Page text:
It was a comfortable cool Autumn morning for a sail. It was small class of two for this BKB class. We started on time with my introduction as instructor. I asked if everyone was comfortable with their Pre- test and if there were any question. There was only one and it was about roller reefing units. I took the group outside to show them a boat to explain.
Next we went down to the class boat. We went over some parts of the boat, inspection, safety items, inventory and starting the motor. As both students had some background, so things went smoothly. We took a short break before heading out on to the water.
I had one of the students start as Skipper right at the dock. Once out on the water I showed them how to reef as the wind was fairly strong. Better for safety and comfort to have the reef in early, rather than late.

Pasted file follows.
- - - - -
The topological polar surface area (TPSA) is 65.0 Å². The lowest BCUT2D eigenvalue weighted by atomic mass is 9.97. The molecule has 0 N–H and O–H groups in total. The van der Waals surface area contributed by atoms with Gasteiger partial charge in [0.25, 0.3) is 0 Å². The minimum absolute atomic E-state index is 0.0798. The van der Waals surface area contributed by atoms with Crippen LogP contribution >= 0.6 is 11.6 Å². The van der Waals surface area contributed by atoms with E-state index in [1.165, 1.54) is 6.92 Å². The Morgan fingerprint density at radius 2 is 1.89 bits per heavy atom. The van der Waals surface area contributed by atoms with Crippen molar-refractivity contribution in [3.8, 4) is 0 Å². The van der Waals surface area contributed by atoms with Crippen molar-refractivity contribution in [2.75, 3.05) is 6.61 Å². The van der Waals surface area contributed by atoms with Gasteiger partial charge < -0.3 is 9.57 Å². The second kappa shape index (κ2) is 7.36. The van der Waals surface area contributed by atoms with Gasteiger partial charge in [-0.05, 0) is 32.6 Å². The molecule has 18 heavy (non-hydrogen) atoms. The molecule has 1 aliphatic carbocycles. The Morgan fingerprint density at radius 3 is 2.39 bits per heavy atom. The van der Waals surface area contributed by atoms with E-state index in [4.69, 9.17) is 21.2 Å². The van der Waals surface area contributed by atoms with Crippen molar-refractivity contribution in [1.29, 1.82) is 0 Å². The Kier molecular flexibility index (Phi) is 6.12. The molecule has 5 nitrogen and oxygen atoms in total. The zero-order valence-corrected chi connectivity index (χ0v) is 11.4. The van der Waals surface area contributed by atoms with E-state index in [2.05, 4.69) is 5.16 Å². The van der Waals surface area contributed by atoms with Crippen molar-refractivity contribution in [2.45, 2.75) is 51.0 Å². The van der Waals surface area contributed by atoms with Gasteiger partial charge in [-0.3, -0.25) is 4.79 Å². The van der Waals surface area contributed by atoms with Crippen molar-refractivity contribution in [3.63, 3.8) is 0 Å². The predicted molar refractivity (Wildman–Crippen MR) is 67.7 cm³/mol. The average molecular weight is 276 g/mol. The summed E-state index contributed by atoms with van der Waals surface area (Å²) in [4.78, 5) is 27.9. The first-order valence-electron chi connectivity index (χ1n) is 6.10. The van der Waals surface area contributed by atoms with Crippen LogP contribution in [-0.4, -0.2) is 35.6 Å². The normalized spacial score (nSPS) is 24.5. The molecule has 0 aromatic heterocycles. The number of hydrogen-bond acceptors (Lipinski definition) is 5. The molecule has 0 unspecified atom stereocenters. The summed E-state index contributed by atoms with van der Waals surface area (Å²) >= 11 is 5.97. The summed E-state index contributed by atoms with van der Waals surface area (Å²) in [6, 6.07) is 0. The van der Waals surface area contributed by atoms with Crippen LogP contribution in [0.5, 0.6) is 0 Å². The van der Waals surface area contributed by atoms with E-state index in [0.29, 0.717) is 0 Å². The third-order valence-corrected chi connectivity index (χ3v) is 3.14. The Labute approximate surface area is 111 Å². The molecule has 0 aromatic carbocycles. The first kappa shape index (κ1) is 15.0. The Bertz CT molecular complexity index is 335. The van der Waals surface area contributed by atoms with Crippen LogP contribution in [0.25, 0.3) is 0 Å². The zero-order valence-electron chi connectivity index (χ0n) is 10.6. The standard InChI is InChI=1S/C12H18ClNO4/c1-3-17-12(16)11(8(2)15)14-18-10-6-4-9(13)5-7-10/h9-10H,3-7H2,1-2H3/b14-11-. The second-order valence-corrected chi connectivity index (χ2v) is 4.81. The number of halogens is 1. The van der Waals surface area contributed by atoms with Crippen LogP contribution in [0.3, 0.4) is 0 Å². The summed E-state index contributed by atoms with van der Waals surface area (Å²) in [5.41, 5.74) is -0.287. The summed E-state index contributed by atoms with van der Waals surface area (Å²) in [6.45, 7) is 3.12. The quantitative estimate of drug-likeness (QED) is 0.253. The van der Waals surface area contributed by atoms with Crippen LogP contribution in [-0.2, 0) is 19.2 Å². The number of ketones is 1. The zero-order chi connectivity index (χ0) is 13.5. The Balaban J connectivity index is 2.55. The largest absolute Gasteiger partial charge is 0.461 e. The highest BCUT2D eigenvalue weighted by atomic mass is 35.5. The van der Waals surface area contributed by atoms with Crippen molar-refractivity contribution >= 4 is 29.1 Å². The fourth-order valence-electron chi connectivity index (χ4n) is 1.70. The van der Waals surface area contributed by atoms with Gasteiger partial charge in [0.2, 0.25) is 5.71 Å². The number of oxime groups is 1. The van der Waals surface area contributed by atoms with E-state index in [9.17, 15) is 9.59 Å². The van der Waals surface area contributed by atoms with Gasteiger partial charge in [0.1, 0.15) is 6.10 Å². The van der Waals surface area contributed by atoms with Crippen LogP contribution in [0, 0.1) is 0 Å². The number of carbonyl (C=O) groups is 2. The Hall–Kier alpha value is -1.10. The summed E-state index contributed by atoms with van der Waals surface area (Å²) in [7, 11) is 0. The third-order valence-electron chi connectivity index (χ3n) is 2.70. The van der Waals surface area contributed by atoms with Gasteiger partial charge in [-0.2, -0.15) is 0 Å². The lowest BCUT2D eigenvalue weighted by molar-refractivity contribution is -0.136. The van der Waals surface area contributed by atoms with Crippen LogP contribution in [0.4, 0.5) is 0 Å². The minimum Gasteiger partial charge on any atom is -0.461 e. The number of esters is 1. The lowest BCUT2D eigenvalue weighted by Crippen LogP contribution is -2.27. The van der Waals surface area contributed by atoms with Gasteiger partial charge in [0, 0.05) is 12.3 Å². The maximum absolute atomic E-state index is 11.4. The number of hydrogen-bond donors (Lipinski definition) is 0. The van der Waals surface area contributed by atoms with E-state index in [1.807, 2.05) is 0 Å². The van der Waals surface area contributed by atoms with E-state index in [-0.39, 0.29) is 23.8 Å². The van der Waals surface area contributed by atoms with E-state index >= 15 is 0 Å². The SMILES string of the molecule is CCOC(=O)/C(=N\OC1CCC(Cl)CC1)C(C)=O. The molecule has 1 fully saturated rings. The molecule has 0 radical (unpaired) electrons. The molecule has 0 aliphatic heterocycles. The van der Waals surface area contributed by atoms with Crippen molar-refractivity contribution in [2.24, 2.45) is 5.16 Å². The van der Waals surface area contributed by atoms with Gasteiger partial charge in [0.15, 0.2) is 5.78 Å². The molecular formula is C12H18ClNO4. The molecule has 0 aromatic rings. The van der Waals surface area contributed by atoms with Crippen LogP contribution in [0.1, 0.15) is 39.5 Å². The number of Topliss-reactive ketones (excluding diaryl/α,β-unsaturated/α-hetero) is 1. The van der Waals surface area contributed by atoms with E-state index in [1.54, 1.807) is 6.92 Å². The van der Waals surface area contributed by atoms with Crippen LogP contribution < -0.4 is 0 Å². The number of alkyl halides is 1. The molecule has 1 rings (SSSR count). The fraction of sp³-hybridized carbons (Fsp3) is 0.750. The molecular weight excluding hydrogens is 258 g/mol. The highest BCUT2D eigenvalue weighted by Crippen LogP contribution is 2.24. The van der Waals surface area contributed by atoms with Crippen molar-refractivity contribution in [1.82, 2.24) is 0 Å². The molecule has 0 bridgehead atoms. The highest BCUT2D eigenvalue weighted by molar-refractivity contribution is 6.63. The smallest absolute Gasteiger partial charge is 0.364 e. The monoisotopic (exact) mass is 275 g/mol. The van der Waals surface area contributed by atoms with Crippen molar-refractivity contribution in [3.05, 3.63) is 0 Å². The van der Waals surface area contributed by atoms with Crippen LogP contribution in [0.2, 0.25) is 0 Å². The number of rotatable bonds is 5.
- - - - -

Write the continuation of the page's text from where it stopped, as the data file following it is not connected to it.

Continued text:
Next I had them both do tacking and jibing as skipper and crew. Both were good at the task and only needed a few pointers to be more effective in operation, After a few rounds of each the next practice item was heaving-to. Only one person got to try that in the morning run as we need to head back for lunch.The other student took the boat back to the dock as skipper.
After lunch we changed skippers again and headed back out on the water. The wind had calmed down a lot by this time, so the reef was removed underway. Wind continued to drop. I did a demo on C.O.B. then each student had a turn at the drill. Wind had fallen off to almost nothing at one point so we needed to use the motor lightly to give us some motion. I explained that under live conditions there is a danger in the use of the motor and is not advised. As this was a drill I wanted them to understand the pattern and steps.
After the last student did the heave-to drill which was missed in the morning session we returned back to the dock. I had some concern about the motor which was cutting off at time, so the main sail was not dropped until we reach the docking area just in case it was needed. However it was not, we had a smooth docking by the student.
After cleaning, putting the boat to “bed”, we took a break before doing the written test.
Both students passed with high scores!